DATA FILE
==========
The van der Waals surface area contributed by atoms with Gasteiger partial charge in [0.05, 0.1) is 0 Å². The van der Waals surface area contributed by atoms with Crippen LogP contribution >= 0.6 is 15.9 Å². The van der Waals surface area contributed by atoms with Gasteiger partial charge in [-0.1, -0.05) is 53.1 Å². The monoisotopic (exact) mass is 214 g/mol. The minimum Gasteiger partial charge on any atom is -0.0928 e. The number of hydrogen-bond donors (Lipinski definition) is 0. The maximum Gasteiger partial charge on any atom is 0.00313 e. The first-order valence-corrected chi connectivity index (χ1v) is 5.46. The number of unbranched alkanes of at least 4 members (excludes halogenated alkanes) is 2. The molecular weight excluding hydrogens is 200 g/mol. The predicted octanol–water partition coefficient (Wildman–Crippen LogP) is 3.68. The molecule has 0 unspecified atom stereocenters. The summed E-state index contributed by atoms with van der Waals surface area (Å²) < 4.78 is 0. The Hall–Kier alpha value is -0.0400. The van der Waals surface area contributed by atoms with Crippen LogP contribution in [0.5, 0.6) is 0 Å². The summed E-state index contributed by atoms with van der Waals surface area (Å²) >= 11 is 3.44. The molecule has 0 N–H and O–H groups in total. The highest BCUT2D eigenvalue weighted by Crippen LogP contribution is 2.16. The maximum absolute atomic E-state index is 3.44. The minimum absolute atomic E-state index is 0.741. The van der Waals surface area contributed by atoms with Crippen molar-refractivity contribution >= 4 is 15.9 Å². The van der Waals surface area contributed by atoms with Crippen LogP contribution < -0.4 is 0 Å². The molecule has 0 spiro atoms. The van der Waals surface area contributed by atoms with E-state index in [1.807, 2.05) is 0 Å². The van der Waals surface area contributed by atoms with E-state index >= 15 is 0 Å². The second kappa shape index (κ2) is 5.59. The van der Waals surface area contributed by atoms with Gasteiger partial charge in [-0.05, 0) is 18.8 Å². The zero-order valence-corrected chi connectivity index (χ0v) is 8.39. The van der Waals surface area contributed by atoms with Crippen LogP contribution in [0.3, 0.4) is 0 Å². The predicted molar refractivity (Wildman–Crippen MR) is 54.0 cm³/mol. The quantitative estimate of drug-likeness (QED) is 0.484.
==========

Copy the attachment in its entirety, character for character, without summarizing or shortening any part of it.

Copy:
The van der Waals surface area contributed by atoms with Gasteiger partial charge in [0.05, 0.1) is 0 Å². The van der Waals surface area contributed by atoms with Crippen LogP contribution >= 0.6 is 15.9 Å². The van der Waals surface area contributed by atoms with Gasteiger partial charge in [-0.1, -0.05) is 53.1 Å². The monoisotopic (exact) mass is 214 g/mol. The minimum Gasteiger partial charge on any atom is -0.0928 e. The number of hydrogen-bond donors (Lipinski definition) is 0. The maximum Gasteiger partial charge on any atom is 0.00313 e. The first-order valence-corrected chi connectivity index (χ1v) is 5.46. The number of unbranched alkanes of at least 4 members (excludes halogenated alkanes) is 2. The molecular weight excluding hydrogens is 200 g/mol. The predicted octanol–water partition coefficient (Wildman–Crippen LogP) is 3.68. The molecule has 0 unspecified atom stereocenters. The summed E-state index contributed by atoms with van der Waals surface area (Å²) < 4.78 is 0. The Hall–Kier alpha value is -0.0400. The van der Waals surface area contributed by atoms with Crippen LogP contribution in [0.5, 0.6) is 0 Å². The summed E-state index contributed by atoms with van der Waals surface area (Å²) >= 11 is 3.44. The molecule has 0 N–H and O–H groups in total. The highest BCUT2D eigenvalue weighted by Crippen LogP contribution is 2.16. The maximum absolute atomic E-state index is 3.44. The minimum absolute atomic E-state index is 0.741. The van der Waals surface area contributed by atoms with Crippen molar-refractivity contribution >= 4 is 15.9 Å². The van der Waals surface area contributed by atoms with Crippen LogP contribution < -0.4 is 0 Å². The molecule has 0 spiro atoms. The van der Waals surface area contributed by atoms with E-state index in [1.807, 2.05) is 0 Å². The van der Waals surface area contributed by atoms with E-state index >= 15 is 0 Å². The second kappa shape index (κ2) is 5.59. The van der Waals surface area contributed by atoms with Gasteiger partial charge in [-0.05, 0) is 18.8 Å². The zero-order valence-corrected chi connectivity index (χ0v) is 8.39. The van der Waals surface area contributed by atoms with Crippen LogP contribution in [0.3, 0.4) is 0 Å². The predicted molar refractivity (Wildman–Crippen MR) is 54.0 cm³/mol. The quantitative estimate of drug-likeness (QED) is 0.484.